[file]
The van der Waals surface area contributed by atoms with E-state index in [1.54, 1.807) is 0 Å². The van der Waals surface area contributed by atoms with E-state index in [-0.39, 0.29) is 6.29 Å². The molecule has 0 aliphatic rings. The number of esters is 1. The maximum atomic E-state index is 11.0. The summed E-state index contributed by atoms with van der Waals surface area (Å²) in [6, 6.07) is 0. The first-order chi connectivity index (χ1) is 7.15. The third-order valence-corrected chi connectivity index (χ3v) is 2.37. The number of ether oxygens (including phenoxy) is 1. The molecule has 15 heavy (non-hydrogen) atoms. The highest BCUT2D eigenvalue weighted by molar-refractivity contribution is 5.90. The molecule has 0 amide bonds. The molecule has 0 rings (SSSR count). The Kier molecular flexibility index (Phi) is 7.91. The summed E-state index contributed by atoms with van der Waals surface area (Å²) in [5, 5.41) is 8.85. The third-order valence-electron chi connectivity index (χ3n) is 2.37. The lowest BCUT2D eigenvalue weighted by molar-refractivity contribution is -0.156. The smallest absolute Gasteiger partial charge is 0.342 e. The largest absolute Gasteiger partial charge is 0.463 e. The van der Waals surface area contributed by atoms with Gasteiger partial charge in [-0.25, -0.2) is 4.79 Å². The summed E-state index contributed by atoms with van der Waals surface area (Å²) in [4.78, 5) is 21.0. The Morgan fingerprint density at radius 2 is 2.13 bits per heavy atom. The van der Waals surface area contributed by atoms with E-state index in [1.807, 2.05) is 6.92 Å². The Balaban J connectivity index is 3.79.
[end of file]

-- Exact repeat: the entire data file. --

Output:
The van der Waals surface area contributed by atoms with E-state index in [1.54, 1.807) is 0 Å². The van der Waals surface area contributed by atoms with E-state index in [-0.39, 0.29) is 6.29 Å². The molecule has 0 aliphatic rings. The number of esters is 1. The maximum atomic E-state index is 11.0. The summed E-state index contributed by atoms with van der Waals surface area (Å²) in [6, 6.07) is 0. The first-order chi connectivity index (χ1) is 7.15. The third-order valence-corrected chi connectivity index (χ3v) is 2.37. The number of ether oxygens (including phenoxy) is 1. The molecule has 15 heavy (non-hydrogen) atoms. The highest BCUT2D eigenvalue weighted by molar-refractivity contribution is 5.90. The molecule has 0 amide bonds. The molecule has 0 rings (SSSR count). The Kier molecular flexibility index (Phi) is 7.91. The summed E-state index contributed by atoms with van der Waals surface area (Å²) in [5, 5.41) is 8.85. The third-order valence-electron chi connectivity index (χ3n) is 2.37. The lowest BCUT2D eigenvalue weighted by molar-refractivity contribution is -0.156. The smallest absolute Gasteiger partial charge is 0.342 e. The largest absolute Gasteiger partial charge is 0.463 e. The van der Waals surface area contributed by atoms with Gasteiger partial charge in [-0.25, -0.2) is 4.79 Å². The summed E-state index contributed by atoms with van der Waals surface area (Å²) in [4.78, 5) is 21.0. The Morgan fingerprint density at radius 2 is 2.13 bits per heavy atom. The van der Waals surface area contributed by atoms with E-state index in [1.807, 2.05) is 6.92 Å². The Balaban J connectivity index is 3.79.